Use your logical reasoning to work out how many cows and how many sheep there are in each field.
These sixteen children are standing in four lines of four, one behind the other. They are each holding a card with a number on it. Can you work out the missing numbers?
Look on the back of any modern book and you will find an ISBN code. Take this code and calculate this sum in the way shown. Can you see what the answers always have in common?
This article for teachers describes how modelling number properties involving multiplication using an array of objects not only allows children to represent their thinking with concrete materials,. . . .
In this investigation, you are challenged to make mobile phone numbers which are easy to remember. What happens if you make a sequence adding 2 each time?
Can you see how these factor-multiple chains work? Find the chain which contains the smallest possible numbers. How about the largest possible numbers?
Here are the prices for 1st and 2nd class mail within the UK. You have an unlimited number of each of these stamps. Which stamps would you need to post a parcel weighing 825g?
The Scot, John Napier, invented these strips about 400 years ago to help calculate multiplication and division. Can you work out how to use Napier's bones to find the answer to these multiplications?
Can you work out the arrangement of the digits in the square so that the given products are correct? The numbers 1 - 9 may be used once and once only.
Ben’s class were cutting up number tracks. First they cut them into twos and added up the numbers on each piece. What patterns could they see?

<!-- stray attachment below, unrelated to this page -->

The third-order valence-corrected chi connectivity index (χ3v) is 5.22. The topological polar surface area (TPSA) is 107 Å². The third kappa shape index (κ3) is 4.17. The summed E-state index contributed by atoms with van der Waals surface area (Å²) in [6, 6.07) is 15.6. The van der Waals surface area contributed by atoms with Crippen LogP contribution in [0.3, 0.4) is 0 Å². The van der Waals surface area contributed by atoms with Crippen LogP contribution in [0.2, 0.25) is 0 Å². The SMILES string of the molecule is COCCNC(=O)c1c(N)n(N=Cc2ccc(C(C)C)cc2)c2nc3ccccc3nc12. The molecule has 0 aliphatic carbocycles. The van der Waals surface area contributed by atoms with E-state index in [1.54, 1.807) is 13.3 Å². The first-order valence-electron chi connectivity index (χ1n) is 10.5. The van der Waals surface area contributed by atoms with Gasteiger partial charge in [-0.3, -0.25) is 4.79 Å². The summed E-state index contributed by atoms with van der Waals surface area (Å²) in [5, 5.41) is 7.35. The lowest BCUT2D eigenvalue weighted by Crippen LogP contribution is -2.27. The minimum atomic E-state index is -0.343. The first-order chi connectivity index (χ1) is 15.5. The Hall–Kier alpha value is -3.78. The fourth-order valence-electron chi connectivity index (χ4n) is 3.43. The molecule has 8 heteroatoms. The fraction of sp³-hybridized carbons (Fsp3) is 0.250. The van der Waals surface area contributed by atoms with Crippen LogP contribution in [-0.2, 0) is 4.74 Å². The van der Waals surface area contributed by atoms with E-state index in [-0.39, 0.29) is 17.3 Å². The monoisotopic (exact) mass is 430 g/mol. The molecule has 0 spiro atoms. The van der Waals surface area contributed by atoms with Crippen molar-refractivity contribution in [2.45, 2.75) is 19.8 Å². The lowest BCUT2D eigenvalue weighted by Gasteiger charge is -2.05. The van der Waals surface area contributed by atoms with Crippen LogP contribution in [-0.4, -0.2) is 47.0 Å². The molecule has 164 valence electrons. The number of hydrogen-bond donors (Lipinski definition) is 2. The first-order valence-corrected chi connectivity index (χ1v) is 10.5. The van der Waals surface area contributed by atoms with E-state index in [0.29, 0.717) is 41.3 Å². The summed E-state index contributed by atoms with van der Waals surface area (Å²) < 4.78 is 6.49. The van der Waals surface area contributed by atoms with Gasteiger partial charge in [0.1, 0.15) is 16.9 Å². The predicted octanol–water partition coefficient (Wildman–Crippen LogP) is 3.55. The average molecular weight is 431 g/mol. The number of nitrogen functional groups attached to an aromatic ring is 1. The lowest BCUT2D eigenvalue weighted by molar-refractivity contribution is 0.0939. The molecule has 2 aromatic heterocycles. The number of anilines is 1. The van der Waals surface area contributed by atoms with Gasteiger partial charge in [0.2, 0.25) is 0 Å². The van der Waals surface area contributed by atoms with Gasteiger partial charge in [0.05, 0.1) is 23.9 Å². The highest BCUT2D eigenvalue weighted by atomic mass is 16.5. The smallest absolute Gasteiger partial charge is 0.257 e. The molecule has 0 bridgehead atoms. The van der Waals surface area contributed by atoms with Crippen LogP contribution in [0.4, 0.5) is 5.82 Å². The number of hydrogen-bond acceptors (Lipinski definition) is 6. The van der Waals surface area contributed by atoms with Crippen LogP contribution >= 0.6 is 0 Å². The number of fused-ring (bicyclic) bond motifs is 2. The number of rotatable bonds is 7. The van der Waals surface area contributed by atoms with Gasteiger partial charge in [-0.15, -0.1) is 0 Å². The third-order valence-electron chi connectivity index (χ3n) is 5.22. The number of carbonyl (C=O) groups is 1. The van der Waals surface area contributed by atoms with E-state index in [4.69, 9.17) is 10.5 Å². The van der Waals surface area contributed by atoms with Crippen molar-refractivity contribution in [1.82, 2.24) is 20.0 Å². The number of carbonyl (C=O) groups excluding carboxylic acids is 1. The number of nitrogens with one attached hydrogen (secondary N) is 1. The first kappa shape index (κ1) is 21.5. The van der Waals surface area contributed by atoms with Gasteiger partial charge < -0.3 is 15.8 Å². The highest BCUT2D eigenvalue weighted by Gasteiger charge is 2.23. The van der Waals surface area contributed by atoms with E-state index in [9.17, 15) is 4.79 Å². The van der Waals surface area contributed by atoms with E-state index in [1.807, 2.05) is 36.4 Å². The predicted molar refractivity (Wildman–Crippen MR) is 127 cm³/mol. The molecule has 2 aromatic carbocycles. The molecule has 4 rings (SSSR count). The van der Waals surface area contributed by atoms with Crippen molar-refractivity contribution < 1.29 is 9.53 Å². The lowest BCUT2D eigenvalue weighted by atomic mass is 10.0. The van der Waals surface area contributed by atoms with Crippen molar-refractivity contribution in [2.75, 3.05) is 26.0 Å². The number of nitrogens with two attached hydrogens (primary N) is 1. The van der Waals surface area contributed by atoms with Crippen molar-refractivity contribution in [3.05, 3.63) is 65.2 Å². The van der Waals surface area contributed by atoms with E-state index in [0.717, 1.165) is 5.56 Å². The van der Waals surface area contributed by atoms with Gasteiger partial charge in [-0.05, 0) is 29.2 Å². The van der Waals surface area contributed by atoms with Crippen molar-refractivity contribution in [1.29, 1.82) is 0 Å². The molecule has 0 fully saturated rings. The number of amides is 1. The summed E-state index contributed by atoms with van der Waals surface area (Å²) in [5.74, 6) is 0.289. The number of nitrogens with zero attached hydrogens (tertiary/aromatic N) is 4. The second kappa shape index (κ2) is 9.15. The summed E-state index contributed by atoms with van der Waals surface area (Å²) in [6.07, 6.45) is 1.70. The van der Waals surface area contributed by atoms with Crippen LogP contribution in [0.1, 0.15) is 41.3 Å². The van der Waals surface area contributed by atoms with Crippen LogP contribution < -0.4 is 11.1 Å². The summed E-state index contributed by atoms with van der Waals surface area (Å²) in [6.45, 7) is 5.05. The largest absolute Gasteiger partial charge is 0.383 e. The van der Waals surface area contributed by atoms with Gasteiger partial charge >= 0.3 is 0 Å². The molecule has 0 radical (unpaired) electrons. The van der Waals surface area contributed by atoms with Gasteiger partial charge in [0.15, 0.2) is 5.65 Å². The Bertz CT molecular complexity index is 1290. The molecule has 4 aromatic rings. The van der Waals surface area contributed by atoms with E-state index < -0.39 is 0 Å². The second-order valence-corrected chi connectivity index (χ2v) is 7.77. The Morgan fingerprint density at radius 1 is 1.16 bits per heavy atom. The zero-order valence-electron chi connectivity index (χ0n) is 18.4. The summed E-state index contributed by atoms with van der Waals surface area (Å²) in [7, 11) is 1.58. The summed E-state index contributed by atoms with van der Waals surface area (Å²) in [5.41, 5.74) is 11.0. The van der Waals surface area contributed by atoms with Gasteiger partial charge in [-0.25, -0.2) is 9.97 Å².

What is the lowest number which always leaves a remainder of 1 when divided by each of the numbers from 2 to 10?
A game for 2 people using a pack of cards Turn over 2 cards and try to make an odd number or a multiple of 3.
This multiplication uses each of the digits 0 - 9 once and once only. Using the information given, can you replace the stars in the calculation with figures?
Use your logical-thinking skills to deduce how much Dan's crisps and ice-cream cost altogether.
A game for 2 or more players with a pack of cards. Practise your skills of addition, subtraction, multiplication and division to hit the target score.
A game for 2 people. Use your skills of addition, subtraction, multiplication and division to blast the asteroids.
Can you complete this jigsaw of the multiplication square?
Here is a picnic that Petros and Michael are going to share equally. Can you tell us what each of them will have?
Find the next number in this pattern: 3, 7, 19, 55 ...
Can you complete this calculation by filling in the missing numbers? In how many different ways can you do it?
Can you work out some different ways to balance this equation?
Can you order the digits from 1-3 to make a number which is divisible by 3 so when the last digit is removed it becomes a 2-figure number divisible by 2, and so on?
How will you decide which way of flipping over and/or turning the grid will give you the highest total?
Can you work out what a ziffle is on the planet Zargon?
Have a go at balancing this equation. Can you find different ways of doing it?